New support for creative and social enterprises in the UK and overseas
The British Council is launching an ambitious programme called Developing Inclusive and Creative Economies (DICE) that will support creative and social entrepreneurship in the UK and five key emerging economies: Brazil, Egypt, Indonesia, Pakistan, and South Africa.
Announced at the Good Deals and Beyond Good Business Conference today, DICE will take an innovative, cross-sectoral approach that draws on the UK’s experience and expertise in the creative and social economies to promote inclusive development and support progress on the Sustainable Development Goals.
The programme will operate at policy, institutional and individual levels. It will be co-delivered by UK enterprises and sector support organisations such as impact hubs, accelerators and universities working in partnership with counterparts in these countries.
In addition, DICE will offer funding for interventions developed by UK intermediary organisations and enterprises with partners in the five countries to address the issues of unemployment and unequal economic growth. Investment will focus on actions that empower women and girls, foster youth employment and support people with disabilities and other marginalised groups.
The view from Indonesia
For perspective on the context and opportunity for DICE in an emerging economy, we asked Paul Smith, the British Council’s director Indonesia, for a comment. He wrote:
Indonesia is the fourth largest country in the world and third largest democracy and it is projected to have the world’s fifth largest economy within a decade, up from 16th today. The key to that will be a transformation of the education and skills sector with the creation of some 58 million new skilled jobs. If you were to visit one island a day of the 9,000 populated islands of this world’s largest archipelago, your journey would take 26 years.
There’s no way of ‘globalising’ such a country with too much dependence on macroeconomic industrial and business strategies. Diversity and inclusivity must be at the heart of any national socioeconomic strategy and that means enabling as many Indonesians as possible, in the cities and regions, districts and villages, to develop the skills to make their own way, be sparked by their own creative ideas and interests, draw others into their business initiatives, be helped to develop start-ups and turn these into small, and eventually larger, enterprises.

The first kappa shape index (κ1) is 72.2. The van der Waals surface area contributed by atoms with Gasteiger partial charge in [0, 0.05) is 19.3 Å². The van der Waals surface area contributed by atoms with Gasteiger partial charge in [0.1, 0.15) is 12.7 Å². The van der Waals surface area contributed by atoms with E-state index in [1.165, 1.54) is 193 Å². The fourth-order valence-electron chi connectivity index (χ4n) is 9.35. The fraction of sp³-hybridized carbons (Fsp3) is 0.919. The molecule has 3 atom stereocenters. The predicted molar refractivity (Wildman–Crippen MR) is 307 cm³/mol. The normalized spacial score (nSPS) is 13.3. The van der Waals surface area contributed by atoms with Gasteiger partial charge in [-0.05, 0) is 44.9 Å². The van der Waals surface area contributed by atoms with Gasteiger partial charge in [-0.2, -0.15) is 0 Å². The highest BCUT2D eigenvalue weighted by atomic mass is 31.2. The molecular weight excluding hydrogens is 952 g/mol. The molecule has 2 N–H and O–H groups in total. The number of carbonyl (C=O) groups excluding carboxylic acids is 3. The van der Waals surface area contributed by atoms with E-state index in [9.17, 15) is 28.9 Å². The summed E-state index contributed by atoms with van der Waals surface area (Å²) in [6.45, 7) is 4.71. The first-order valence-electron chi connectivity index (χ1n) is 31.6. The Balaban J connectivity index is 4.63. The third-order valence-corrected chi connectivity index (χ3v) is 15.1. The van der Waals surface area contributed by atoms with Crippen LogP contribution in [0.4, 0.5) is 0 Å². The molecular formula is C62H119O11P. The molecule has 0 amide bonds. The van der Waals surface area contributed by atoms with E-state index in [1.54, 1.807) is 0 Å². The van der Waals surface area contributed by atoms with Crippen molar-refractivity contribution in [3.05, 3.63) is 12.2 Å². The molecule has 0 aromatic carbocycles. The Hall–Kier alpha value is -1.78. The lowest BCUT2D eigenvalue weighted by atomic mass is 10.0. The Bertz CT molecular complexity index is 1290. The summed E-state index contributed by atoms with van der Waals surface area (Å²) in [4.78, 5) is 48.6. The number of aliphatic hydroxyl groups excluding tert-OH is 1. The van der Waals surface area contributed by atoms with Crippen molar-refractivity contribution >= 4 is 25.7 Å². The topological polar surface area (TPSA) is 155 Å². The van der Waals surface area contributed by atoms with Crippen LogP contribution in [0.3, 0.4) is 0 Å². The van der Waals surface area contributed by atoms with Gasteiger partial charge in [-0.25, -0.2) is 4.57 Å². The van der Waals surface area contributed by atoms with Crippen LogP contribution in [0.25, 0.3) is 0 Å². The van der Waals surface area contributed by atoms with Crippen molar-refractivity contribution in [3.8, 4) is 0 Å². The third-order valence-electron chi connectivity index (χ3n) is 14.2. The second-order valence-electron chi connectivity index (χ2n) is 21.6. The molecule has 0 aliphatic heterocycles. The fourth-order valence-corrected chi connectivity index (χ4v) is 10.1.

We’re championing DICE in Indonesia as the vocational door opener for thousands of socially responsible and creatively animated Indonesians with millions eventually befitting from their enterprise. And as these entrepreneurs grow their ideas into businesses they will bring the vast cultural, creative and social richness of this extraordinary archipelago to the wider world.
DICE will be informed by new research on the social and creative economies in each of the participating countries. These surveys will enhance our understanding of the contributions these sectors make to sustainable and inclusive development as well as the challenges and opportunities before them.
We will also produce a report on UK social and creative enterprises that operate in emerging economies. It will identify the barriers and opportunities for such organisations to operate internationally and offer recommendations to support more of them to export, franchise or work overseas.
Find more information about the programme and opportunities to apply for DICE Fund grants here.
Header image: JAF is an arts organisation the village of Jatiwangi, West Java. Jatiwangi used to be the main producer of roof tiles in Indonesia. Now the industry has collapsed and the villagers are rebuilding their community. JAF holds an annual village video festival, showcasing films by international artists as well as the villagers, and the festival will be happening in Yorkshire in the UK later in 2018.